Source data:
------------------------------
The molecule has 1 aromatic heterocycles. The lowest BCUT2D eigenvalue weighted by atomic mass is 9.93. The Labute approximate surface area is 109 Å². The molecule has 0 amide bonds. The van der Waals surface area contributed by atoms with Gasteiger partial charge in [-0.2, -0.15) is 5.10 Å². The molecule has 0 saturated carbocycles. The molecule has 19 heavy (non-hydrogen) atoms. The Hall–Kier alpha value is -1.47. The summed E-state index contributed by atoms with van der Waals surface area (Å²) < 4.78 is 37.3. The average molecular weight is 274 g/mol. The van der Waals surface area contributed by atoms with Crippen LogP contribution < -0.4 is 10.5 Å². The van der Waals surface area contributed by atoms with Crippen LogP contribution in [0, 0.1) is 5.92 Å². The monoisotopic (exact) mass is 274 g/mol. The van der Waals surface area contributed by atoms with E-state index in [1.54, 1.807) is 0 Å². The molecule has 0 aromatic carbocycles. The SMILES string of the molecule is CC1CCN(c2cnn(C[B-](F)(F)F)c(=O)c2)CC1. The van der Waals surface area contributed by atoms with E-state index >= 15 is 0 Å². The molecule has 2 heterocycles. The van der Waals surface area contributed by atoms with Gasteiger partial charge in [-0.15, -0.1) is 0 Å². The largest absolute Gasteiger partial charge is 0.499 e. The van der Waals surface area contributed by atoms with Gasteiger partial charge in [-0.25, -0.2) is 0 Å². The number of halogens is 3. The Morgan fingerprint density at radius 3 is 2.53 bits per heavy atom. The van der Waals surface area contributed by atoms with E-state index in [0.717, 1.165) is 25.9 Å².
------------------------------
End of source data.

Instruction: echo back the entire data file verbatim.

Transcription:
The molecule has 1 aromatic heterocycles. The lowest BCUT2D eigenvalue weighted by atomic mass is 9.93. The Labute approximate surface area is 109 Å². The molecule has 0 amide bonds. The van der Waals surface area contributed by atoms with Gasteiger partial charge in [-0.2, -0.15) is 5.10 Å². The molecule has 0 saturated carbocycles. The molecule has 19 heavy (non-hydrogen) atoms. The Hall–Kier alpha value is -1.47. The summed E-state index contributed by atoms with van der Waals surface area (Å²) < 4.78 is 37.3. The average molecular weight is 274 g/mol. The van der Waals surface area contributed by atoms with Crippen LogP contribution < -0.4 is 10.5 Å². The van der Waals surface area contributed by atoms with Crippen LogP contribution in [0, 0.1) is 5.92 Å². The monoisotopic (exact) mass is 274 g/mol. The van der Waals surface area contributed by atoms with E-state index in [1.54, 1.807) is 0 Å². The molecule has 0 aromatic carbocycles. The SMILES string of the molecule is CC1CCN(c2cnn(C[B-](F)(F)F)c(=O)c2)CC1. The van der Waals surface area contributed by atoms with E-state index >= 15 is 0 Å². The molecule has 2 heterocycles. The van der Waals surface area contributed by atoms with Gasteiger partial charge in [-0.15, -0.1) is 0 Å². The largest absolute Gasteiger partial charge is 0.499 e. The van der Waals surface area contributed by atoms with Gasteiger partial charge in [-0.25, -0.2) is 0 Å². The number of halogens is 3. The Morgan fingerprint density at radius 3 is 2.53 bits per heavy atom. The van der Waals surface area contributed by atoms with E-state index in [0.717, 1.165) is 25.9 Å².